Bitcoin, Bitcoin, Bitcoin. We’re all a little sick of hearing about it. But statistically speaking, only a small fraction of you actually use (much less understand) the anonymously held cryptocurrency. The rest of us are watching from the sidelines—curious, but skeptical.
"I have the sinking suspicion that there are real benefits to it," Craig says, "Even though I don’t fully understand it."
Life on Bitcoin will kick off on July 27, when Craig and Bingham return from their honeymoon in Costa Rica and hand over their cash, credit cards, and phones before leaving the airport. From then on, they’ll have to figure out how to meet basic needs like food, Internet, and medical care without spending a cent.
It isn’t the first experiment in life off the currency grid. Forbes reporter Kashmir Hill tried it in May, but she only did it for a week, and she lost five pounds because of the difficulty of paying for food and transportation. That was in tech-saturated San Francisco. Austin and Beccy live in Provo, Utah.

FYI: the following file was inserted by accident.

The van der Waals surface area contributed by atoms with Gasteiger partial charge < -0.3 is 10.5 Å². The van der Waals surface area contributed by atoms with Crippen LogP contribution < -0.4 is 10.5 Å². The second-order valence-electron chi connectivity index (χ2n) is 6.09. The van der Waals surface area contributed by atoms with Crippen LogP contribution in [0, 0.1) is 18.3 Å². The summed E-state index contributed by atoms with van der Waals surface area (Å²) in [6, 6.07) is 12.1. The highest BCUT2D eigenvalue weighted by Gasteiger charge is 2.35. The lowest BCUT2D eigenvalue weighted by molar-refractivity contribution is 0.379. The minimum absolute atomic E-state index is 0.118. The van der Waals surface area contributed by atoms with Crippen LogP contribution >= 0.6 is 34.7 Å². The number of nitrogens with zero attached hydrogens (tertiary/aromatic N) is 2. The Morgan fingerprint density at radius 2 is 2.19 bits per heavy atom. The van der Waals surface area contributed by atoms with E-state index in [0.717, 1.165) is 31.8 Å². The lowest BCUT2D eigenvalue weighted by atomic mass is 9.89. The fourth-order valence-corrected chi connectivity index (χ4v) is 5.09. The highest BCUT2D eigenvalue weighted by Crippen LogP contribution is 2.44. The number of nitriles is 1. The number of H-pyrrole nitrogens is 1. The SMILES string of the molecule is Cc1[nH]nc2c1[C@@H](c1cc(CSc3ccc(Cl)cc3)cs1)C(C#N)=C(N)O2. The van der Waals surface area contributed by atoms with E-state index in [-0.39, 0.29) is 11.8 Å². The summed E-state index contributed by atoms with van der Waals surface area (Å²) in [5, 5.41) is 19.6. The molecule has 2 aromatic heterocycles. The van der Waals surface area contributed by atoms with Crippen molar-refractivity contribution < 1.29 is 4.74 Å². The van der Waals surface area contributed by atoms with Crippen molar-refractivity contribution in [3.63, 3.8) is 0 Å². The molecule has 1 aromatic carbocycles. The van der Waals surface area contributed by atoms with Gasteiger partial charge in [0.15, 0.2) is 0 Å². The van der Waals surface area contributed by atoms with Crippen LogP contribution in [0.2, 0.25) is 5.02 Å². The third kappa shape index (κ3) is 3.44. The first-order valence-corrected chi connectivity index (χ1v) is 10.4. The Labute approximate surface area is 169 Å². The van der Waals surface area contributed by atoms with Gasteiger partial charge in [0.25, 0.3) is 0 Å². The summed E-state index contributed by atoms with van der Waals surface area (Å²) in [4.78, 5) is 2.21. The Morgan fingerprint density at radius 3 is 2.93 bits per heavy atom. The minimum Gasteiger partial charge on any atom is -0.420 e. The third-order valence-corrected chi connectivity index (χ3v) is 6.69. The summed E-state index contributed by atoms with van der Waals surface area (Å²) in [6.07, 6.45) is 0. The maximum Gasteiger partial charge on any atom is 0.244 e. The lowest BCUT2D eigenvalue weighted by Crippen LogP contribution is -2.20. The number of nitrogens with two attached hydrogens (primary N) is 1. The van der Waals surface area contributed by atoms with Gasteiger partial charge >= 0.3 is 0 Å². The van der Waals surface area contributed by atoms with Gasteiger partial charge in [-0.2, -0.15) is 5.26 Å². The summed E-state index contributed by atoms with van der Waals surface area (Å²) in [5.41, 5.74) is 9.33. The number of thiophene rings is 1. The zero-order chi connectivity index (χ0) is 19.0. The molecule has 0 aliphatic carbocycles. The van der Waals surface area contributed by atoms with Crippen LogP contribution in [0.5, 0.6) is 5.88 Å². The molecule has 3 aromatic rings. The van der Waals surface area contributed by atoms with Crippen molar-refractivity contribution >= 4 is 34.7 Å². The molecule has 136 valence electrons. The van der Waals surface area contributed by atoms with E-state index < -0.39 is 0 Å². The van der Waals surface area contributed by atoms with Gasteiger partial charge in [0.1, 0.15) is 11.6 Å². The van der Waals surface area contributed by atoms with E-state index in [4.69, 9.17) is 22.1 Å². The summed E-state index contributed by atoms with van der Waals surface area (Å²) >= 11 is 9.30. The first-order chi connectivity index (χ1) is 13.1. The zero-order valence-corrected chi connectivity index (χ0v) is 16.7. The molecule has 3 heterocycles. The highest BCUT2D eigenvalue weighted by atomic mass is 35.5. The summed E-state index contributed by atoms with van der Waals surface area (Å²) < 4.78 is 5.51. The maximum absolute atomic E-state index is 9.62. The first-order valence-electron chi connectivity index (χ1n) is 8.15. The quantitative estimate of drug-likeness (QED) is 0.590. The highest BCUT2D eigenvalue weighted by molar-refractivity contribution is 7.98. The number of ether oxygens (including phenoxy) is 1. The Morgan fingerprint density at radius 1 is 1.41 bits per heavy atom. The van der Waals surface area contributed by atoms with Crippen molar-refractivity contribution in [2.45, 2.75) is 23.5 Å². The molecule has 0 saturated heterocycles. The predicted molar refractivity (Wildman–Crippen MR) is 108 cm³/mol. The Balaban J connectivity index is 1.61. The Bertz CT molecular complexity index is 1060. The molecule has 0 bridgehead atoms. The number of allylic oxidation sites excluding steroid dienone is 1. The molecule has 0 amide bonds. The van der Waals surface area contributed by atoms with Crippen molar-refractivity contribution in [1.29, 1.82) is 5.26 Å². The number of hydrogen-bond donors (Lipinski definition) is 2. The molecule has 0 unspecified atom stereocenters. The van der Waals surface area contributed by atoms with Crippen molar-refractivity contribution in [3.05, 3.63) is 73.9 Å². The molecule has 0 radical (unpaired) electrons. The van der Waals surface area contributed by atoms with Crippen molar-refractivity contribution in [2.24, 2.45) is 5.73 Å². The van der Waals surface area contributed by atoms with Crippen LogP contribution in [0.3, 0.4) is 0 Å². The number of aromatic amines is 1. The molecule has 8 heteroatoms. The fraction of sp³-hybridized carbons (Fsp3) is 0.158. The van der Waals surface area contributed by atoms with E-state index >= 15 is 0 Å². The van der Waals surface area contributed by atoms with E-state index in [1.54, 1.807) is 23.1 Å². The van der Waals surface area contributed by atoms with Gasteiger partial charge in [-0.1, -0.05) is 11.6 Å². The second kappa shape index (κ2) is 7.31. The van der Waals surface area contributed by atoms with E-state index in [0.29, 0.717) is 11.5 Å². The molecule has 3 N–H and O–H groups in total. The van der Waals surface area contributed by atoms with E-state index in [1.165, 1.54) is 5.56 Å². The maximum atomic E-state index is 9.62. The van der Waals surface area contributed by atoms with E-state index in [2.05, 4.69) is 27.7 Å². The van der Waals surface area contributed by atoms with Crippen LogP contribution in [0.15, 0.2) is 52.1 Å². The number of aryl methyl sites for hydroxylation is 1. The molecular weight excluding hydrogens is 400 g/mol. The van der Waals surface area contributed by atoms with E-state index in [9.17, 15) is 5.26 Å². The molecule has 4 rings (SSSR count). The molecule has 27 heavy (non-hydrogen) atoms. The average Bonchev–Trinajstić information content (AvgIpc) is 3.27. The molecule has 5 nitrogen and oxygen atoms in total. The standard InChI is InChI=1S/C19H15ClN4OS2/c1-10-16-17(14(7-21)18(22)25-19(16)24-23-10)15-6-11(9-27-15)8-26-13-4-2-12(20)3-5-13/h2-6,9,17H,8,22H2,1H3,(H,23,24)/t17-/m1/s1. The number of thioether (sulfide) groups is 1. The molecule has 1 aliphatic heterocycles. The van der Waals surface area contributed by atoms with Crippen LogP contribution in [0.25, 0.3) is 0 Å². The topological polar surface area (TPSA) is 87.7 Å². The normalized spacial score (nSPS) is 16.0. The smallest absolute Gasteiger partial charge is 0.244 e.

"To my knowledge there is one sandwich shop in Provo, Utah, that accepts Bitcoin," Craig says. "I’m not aware of anywhere else that does." And that’s kind of the point. The documentary is an experiment to see if a pair of regular American newlyweds can actually survive on Bitcoin alone. Where they fail, they will have to problem solve. If their landlord won’t accept the currency (they’ve avoided asking him), they will have to move out.
The project has met its initial funding goal of $70,000 on Kickstarter. Additional funds will help send them, if possible, to another country. "I think our ultimate biggest stretch goal is to cross an ocean," Craig says. If they can make it, at least they won’t have to worry about the exchange rate.
Craig doesn’t know how the film will be distributed, but he is adamant about one point: you will be able to pay to see it using Bitcoin. "I’d feel like it wasn’t true to the film if we didn’t make that available," he says.